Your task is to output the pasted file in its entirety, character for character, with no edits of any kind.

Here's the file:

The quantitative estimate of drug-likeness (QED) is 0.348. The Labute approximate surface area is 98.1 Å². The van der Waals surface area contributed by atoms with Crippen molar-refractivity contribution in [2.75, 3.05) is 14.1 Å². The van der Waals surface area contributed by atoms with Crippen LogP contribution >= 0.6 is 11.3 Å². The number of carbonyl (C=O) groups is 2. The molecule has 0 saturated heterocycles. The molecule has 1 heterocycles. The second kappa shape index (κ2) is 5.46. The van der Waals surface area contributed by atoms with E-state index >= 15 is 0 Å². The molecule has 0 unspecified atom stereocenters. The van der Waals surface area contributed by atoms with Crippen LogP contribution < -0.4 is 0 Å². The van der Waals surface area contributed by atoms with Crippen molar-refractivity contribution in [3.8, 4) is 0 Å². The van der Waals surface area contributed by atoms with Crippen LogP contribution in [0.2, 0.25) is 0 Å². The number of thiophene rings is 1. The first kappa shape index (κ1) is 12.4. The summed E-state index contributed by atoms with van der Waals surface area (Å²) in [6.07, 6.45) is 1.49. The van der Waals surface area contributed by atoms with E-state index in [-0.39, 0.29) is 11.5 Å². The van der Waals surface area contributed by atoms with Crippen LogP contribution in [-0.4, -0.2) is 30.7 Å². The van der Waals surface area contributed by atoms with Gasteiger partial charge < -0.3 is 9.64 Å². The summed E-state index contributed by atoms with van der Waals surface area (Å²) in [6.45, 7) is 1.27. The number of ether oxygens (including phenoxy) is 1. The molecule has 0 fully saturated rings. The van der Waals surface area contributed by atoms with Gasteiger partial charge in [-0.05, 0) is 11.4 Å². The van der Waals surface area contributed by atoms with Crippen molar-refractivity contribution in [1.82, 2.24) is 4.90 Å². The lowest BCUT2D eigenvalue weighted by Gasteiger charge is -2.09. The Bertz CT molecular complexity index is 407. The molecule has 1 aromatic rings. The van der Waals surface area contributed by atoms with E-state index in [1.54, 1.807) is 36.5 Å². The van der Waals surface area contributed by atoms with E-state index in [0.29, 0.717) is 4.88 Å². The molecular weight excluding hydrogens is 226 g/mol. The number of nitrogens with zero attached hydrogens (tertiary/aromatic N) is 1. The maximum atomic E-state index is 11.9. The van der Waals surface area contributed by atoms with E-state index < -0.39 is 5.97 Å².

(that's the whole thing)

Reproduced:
The quantitative estimate of drug-likeness (QED) is 0.348. The Labute approximate surface area is 98.1 Å². The van der Waals surface area contributed by atoms with Crippen molar-refractivity contribution in [2.75, 3.05) is 14.1 Å². The van der Waals surface area contributed by atoms with Crippen LogP contribution >= 0.6 is 11.3 Å². The number of carbonyl (C=O) groups is 2. The molecule has 0 saturated heterocycles. The molecule has 1 heterocycles. The second kappa shape index (κ2) is 5.46. The van der Waals surface area contributed by atoms with E-state index >= 15 is 0 Å². The molecule has 0 unspecified atom stereocenters. The van der Waals surface area contributed by atoms with Crippen LogP contribution < -0.4 is 0 Å². The van der Waals surface area contributed by atoms with Crippen molar-refractivity contribution in [3.8, 4) is 0 Å². The van der Waals surface area contributed by atoms with Crippen LogP contribution in [0.2, 0.25) is 0 Å². The number of thiophene rings is 1. The first kappa shape index (κ1) is 12.4. The summed E-state index contributed by atoms with van der Waals surface area (Å²) in [6.07, 6.45) is 1.49. The van der Waals surface area contributed by atoms with E-state index in [-0.39, 0.29) is 11.5 Å². The van der Waals surface area contributed by atoms with Crippen LogP contribution in [-0.4, -0.2) is 30.7 Å². The van der Waals surface area contributed by atoms with Gasteiger partial charge < -0.3 is 9.64 Å². The summed E-state index contributed by atoms with van der Waals surface area (Å²) in [6.45, 7) is 1.27. The number of ether oxygens (including phenoxy) is 1. The molecule has 0 fully saturated rings. The van der Waals surface area contributed by atoms with Gasteiger partial charge in [-0.05, 0) is 11.4 Å². The van der Waals surface area contributed by atoms with Crippen molar-refractivity contribution in [1.82, 2.24) is 4.90 Å². The lowest BCUT2D eigenvalue weighted by Gasteiger charge is -2.09. The Bertz CT molecular complexity index is 407. The molecule has 1 aromatic rings. The van der Waals surface area contributed by atoms with E-state index in [1.54, 1.807) is 36.5 Å². The van der Waals surface area contributed by atoms with E-state index in [0.29, 0.717) is 4.88 Å². The molecular weight excluding hydrogens is 226 g/mol. The number of nitrogens with zero attached hydrogens (tertiary/aromatic N) is 1. The maximum atomic E-state index is 11.9. The van der Waals surface area contributed by atoms with E-state index < -0.39 is 5.97 Å².